personal services like hairdressing)."

Application of the GST is outlined here:

"Exempt goods and services
A small number of goods and services are exempt from GST/HST. This
means GST/HST is not charged. Some common examples of exempt goods and
services are:

- used residential housing; 
- most health care and dental services; 
- certain childcare services; and 
- many educational services. "

Tax Situation Upon Death

The fine folks at describe this situation best, so I will
simply direct you to their website to read more on the tax impact
should a person die:


The second part of your Question asks whether the retired citizen of
British Columbia, Canada, would be liable for any of these taxes if he
resided abroad on a permanent basis. We will use Costa Rica as the
place of residence for this part of the Answer.

Residential Status and Canadian Taxes

The Canada Revenue Agency takes great pains to define whether or not a
Canadian citizen has to pay taxes if they are not a resident of
Canada. In fact, they have written a comprehensive Interpretive
Bulletin on this topic:

To summarize, if a Canadian citizen who was originally deemed a
resident of British Columbia, Canada, were to move to Costa Rica,
severing all residential ties with Canada (in other words, by
primarily not having plans to return to Canada, not maintaining a home
in Canada, not having an employment contract in Canada, and not having
a spouse still residing in Canada), then they would most likely be
deemed to no longer be a resident of Canada. In this case, the
following tax guide from the Canada Revenue Agency explains what needs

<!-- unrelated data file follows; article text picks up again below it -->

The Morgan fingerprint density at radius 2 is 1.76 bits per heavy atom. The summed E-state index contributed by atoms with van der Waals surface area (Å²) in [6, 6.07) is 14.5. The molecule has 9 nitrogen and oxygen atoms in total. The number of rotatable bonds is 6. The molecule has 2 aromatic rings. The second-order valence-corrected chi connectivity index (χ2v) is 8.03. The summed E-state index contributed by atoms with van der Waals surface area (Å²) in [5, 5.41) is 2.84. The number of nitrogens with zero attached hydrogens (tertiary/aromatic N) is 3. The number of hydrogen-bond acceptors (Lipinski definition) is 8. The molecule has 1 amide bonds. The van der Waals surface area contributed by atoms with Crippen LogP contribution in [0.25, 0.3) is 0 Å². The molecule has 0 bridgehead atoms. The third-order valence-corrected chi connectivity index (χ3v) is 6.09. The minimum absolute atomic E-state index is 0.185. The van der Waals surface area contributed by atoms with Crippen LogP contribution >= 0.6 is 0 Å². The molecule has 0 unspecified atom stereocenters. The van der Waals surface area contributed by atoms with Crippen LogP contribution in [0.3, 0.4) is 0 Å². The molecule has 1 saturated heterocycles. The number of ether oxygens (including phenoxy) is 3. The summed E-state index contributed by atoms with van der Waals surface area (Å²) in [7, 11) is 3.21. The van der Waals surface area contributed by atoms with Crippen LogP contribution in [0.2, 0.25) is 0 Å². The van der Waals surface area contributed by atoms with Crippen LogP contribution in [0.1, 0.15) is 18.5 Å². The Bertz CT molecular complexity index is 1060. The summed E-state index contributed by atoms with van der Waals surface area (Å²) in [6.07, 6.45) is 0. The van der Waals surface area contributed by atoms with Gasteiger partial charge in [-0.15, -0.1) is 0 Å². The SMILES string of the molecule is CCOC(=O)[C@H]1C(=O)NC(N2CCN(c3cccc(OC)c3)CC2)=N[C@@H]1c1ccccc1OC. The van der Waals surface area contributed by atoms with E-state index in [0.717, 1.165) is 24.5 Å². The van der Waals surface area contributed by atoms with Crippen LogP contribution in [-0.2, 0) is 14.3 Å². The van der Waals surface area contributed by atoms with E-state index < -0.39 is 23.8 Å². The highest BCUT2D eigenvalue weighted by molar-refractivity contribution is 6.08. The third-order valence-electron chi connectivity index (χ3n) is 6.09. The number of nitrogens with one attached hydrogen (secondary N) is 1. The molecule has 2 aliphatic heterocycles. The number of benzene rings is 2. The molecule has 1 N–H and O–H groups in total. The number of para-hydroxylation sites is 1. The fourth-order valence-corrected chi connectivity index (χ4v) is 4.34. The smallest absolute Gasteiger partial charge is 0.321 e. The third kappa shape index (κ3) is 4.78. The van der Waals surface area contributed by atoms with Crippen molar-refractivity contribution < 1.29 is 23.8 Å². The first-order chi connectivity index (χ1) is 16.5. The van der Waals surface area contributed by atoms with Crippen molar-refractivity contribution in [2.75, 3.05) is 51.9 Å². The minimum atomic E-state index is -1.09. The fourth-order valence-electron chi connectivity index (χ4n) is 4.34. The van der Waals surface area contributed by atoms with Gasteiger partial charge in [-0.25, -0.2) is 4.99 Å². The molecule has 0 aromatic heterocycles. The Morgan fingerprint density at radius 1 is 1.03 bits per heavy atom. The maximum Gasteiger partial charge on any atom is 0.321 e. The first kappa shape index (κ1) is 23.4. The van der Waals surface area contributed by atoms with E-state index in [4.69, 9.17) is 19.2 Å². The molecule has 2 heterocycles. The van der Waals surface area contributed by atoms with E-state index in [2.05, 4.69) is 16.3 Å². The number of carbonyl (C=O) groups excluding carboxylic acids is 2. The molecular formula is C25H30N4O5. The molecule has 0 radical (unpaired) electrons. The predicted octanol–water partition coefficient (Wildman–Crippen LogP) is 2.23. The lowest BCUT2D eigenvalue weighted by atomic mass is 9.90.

to happen next:

"Emigrants and Income Tax"

The greatest impact is the deemed disposition of property owned on the
date that the individual ceases to be a resident of Canada. Any
capital gains is calculated on the fair market value of the property
on that date. As discussed in the guide, it is possible to defer
paying any applicable income tax until such time as the property is
actually sold; however, the key point is that the Canada Revenue
Agency expects to be paid the tax owing eventually. Canada does not
have a tax treaty in place with Costa Rica at this time, so this may
result in a form of double taxation should the capital gains also be
taxable in Costa Rica at the time of actual disposition.

In addition to capital gains, if the former resident of Canada
continues to receive interest or dividend income from Canadian sources
(such as a bank, or a Canadian corporation), then those sources must
be informed of the change in residential status so that they can
withhold tax directly at the source to remit to the Canada Revenue
Agency on your behalf.

If the former resident continues to own real estate in Canada, he or
his agent will continue to have to pay property tax on that property.


I hope that the above provides you with the information you were
seeking. The Canada Revenue Agency also maintains a rich website with
lots of information for individuals with tax-related questions. In
particular, they have a section devoted to international and
non-resident topics:

Please let me know if you would like me to clarify any part of this Answer.


Google Answers Researcher
regino-ga rated this answer:5 out of 5 stars and gave an additional tip of: $5.00
This was excellent work.  Thank you very much.